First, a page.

To ride off on a motorcycle smoothly, you’ll need to master clutch control and to do this, you’ll need a basic understanding of the clutch bite point, or ‘friction zone’ as it’s also referred to.
Why will you need to master clutch control? Moving off from a stationary position being good example. Ever seen a car or motorcycle stall when moving off? That’s clutch control – or lack of.
Hill starts will need a greater level of clutch control and another frequent use of this skill will be slow moving. A typical example is riding in traffic queues for example.
You may have simply heard of the word ‘clutch’ and that’s about it. If you have no basic knowledge on how a motorcycle clutch works, then that’s the best place to start. Nothing technical, just a very basic idea of what’s going on and this should help when you give it a try for real.
How Does a Motorcycle Clutch Work
Think of the motorcycle engine being connected to and powering the rear wheel. If they were permanently connected, you wouldn’t be able to stop the motorcycle without stalling and you wouldn’t be able to change gear. So you need something to break this connection and this is exactly what the clutch does.
Think of the clutch as two flat plates that separate and come together. When the clutch lever is squeezed in as with motorcycle engine A in the diagram, the plates separate. When the engine is switched on, it is constantly providing power to the rear wheel. Squeezing in the clutch breaks this connection allowing the engine to still run, but with no power being sent to the wheel – ideal if you don’t want to stall.
With motorcycle engine A, one of the clutch plates is connected to the engine and is constantly spinning along with the engine. The other clutch plate is stationary. Clutch plates join together by a combination of force (pushing against each other) and once pushed against each other, spin in sequence also by use of friction.
With motorcycle engine B, the clutch lever is released and so connecting the two clutch plates together providing power from the engine to the rear wheel. So in simple terms, that’s what’s going on between the engine and the clutch.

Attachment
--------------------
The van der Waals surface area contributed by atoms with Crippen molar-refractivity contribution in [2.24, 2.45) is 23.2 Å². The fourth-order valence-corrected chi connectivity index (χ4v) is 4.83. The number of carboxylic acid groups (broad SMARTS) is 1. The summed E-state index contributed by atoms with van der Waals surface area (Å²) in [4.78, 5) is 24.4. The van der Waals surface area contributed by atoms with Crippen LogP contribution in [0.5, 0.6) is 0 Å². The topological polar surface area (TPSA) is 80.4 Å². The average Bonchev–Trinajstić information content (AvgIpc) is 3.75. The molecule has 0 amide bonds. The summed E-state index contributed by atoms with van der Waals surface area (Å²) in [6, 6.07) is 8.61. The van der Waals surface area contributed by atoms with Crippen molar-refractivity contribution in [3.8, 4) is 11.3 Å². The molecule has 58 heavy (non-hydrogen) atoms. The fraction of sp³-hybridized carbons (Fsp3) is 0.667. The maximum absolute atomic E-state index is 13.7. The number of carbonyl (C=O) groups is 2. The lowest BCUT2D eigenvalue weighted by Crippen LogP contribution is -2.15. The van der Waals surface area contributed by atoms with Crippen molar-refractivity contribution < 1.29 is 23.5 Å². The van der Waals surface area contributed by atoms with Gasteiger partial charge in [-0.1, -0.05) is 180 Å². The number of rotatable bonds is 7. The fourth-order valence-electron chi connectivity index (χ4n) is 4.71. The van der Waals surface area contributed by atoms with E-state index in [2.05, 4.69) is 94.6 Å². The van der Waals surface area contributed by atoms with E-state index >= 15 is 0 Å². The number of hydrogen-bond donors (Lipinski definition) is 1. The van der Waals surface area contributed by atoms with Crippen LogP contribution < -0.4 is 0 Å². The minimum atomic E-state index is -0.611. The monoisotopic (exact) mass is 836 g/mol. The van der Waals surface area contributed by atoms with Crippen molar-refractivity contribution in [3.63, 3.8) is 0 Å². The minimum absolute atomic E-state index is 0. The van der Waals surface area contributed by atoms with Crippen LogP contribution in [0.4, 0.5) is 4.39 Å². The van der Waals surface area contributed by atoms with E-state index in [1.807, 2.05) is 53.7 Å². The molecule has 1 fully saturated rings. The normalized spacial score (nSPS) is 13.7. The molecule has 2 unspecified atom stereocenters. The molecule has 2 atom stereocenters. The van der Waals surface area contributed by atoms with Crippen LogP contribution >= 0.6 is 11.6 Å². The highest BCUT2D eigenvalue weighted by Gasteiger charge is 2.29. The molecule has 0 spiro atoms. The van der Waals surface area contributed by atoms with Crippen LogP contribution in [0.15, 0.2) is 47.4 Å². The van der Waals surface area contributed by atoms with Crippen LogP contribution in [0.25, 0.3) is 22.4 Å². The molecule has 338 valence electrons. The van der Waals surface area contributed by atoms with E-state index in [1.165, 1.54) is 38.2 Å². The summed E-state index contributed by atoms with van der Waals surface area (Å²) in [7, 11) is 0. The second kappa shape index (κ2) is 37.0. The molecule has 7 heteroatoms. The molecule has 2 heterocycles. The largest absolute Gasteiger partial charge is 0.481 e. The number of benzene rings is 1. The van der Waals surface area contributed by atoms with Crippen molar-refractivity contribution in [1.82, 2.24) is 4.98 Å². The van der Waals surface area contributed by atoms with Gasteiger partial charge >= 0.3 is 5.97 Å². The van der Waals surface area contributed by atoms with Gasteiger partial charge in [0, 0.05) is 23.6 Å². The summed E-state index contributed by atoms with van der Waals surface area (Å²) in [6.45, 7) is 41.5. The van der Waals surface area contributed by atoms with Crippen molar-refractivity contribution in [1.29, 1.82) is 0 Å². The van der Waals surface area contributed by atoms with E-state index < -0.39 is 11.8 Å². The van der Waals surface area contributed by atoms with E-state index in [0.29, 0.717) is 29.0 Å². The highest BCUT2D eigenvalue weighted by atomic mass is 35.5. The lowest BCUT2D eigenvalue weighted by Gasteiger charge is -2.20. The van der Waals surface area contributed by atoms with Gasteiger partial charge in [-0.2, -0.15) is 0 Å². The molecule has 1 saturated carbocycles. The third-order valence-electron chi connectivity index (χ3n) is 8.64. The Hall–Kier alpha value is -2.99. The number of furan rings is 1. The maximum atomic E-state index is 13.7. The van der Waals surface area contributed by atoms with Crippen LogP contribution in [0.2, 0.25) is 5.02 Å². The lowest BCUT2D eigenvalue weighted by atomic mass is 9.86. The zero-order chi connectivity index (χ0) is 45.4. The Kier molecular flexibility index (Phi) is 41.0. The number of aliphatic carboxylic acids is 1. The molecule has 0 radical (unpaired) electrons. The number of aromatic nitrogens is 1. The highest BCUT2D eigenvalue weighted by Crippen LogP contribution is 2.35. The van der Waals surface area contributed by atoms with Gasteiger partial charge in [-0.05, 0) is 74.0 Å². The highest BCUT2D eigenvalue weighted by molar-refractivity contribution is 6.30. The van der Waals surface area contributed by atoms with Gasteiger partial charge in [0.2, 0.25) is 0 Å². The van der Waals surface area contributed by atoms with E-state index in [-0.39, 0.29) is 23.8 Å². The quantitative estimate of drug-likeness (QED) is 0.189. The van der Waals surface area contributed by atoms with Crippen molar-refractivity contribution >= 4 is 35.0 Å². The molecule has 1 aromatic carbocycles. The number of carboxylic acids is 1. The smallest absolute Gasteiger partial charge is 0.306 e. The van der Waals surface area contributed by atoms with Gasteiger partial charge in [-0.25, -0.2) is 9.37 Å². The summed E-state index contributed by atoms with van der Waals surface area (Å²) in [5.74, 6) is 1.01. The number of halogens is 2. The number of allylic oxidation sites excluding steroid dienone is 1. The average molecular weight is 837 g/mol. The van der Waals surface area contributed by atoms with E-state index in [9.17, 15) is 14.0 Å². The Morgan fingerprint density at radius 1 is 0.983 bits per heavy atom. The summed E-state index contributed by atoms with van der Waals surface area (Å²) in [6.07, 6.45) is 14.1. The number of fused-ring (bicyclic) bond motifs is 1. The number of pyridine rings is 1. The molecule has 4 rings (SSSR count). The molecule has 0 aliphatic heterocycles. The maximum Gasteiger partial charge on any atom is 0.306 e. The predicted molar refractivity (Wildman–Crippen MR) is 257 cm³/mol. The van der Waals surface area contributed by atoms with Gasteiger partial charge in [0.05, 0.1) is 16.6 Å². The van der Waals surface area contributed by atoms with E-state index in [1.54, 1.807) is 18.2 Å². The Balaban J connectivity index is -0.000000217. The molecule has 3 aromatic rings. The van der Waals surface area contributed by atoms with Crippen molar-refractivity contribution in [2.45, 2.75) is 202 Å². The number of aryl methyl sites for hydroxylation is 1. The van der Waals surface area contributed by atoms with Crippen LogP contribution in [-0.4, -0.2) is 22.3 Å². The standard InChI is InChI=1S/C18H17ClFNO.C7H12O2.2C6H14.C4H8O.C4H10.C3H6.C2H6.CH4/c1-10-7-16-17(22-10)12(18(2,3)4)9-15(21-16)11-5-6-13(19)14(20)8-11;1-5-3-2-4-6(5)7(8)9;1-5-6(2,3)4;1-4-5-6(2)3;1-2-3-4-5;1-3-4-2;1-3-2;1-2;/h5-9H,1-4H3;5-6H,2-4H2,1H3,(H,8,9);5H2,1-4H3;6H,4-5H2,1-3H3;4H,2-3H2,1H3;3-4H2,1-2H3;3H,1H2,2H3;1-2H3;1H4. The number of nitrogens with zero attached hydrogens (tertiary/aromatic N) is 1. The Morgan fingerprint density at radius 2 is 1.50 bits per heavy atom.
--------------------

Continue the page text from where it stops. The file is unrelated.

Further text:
Now, if you wish to ride off from a stationary position, you’ll need to select 1st gear. This is where you’ll need to learn clutch control and an understanding of the bite point / friction zone.
Clutch Bite Point / Friction Zone
We briefly touched on friction being how the clutch plates join together and spin in sequence. As can be seen in the diagram, this is the clutch bite point or friction zone.
The bite point of a motorcycle clutch can vary within the working travel of the clutch lever. Each and every clutch is different depending on the type of clutch, how well maintained the clutch cables are, how worn the clutch is, they types of motorcycle etc. So expect the bite point to be in a different location on each and every motorcycle.
Essentially, you can release the clutch lever just before and just after the bite point as quickly as you like. It’s at the bite point which is where you need to be smooth and steady with the clutch lever to prevent stalling. For further information on stalling a motorcycle and tips to preventing this, see:
Slipping the Clutch
Holding the clutch lever partially in around the bite point / friction zone for longer periods other than moving off is called slipping the clutch. This is necessary as it allows the engine to spin faster but the motorcycle to move slower – a technique useful in slow moving traffic. However, only slip the clutch when it’s absolutely necessary as it causes excessive wear on the clutch.
Coasting on a motorcycle is where the clutch is pulled in for too long and can be potentially dangerous. It can also fail a motorcycle module 1 or module 2 riding test. For further information, see:
For further information, see: